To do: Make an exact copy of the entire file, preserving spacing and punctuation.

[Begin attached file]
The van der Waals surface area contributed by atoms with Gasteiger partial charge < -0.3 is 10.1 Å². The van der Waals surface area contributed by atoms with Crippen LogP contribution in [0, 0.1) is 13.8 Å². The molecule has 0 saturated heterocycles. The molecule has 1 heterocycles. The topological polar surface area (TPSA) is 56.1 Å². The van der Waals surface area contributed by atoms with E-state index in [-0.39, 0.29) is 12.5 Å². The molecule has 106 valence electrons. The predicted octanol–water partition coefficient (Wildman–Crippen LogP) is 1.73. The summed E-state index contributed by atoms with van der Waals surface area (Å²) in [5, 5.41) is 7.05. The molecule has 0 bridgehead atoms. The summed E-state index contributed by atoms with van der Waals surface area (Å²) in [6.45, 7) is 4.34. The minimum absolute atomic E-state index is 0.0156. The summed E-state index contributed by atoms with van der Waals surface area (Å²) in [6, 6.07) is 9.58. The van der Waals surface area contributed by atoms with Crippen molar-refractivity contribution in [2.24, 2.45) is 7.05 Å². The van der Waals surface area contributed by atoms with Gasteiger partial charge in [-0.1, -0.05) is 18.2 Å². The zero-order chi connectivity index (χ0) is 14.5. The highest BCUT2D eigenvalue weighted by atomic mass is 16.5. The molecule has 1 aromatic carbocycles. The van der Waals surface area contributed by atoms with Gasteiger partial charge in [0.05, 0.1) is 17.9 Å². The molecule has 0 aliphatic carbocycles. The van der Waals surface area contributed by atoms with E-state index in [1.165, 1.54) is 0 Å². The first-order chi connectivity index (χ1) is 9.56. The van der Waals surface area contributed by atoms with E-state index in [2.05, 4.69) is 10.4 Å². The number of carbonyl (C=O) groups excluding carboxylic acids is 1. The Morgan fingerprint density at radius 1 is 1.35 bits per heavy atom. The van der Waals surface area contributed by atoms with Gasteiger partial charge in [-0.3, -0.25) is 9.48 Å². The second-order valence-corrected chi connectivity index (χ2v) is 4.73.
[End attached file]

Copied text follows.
The van der Waals surface area contributed by atoms with Gasteiger partial charge < -0.3 is 10.1 Å². The van der Waals surface area contributed by atoms with Crippen LogP contribution in [0, 0.1) is 13.8 Å². The molecule has 0 saturated heterocycles. The molecule has 1 heterocycles. The topological polar surface area (TPSA) is 56.1 Å². The van der Waals surface area contributed by atoms with E-state index in [-0.39, 0.29) is 12.5 Å². The molecule has 106 valence electrons. The predicted octanol–water partition coefficient (Wildman–Crippen LogP) is 1.73. The summed E-state index contributed by atoms with van der Waals surface area (Å²) in [5, 5.41) is 7.05. The molecule has 0 bridgehead atoms. The summed E-state index contributed by atoms with van der Waals surface area (Å²) in [6.45, 7) is 4.34. The minimum absolute atomic E-state index is 0.0156. The summed E-state index contributed by atoms with van der Waals surface area (Å²) in [6, 6.07) is 9.58. The van der Waals surface area contributed by atoms with Crippen molar-refractivity contribution in [2.24, 2.45) is 7.05 Å². The van der Waals surface area contributed by atoms with Gasteiger partial charge in [-0.1, -0.05) is 18.2 Å². The zero-order chi connectivity index (χ0) is 14.5. The highest BCUT2D eigenvalue weighted by atomic mass is 16.5. The molecule has 1 aromatic carbocycles. The van der Waals surface area contributed by atoms with Gasteiger partial charge in [0.05, 0.1) is 17.9 Å². The molecule has 0 aliphatic carbocycles. The van der Waals surface area contributed by atoms with E-state index in [1.165, 1.54) is 0 Å². The first-order chi connectivity index (χ1) is 9.56. The van der Waals surface area contributed by atoms with E-state index in [2.05, 4.69) is 10.4 Å². The number of carbonyl (C=O) groups excluding carboxylic acids is 1. The Morgan fingerprint density at radius 1 is 1.35 bits per heavy atom. The van der Waals surface area contributed by atoms with Gasteiger partial charge in [-0.3, -0.25) is 9.48 Å². The second-order valence-corrected chi connectivity index (χ2v) is 4.73.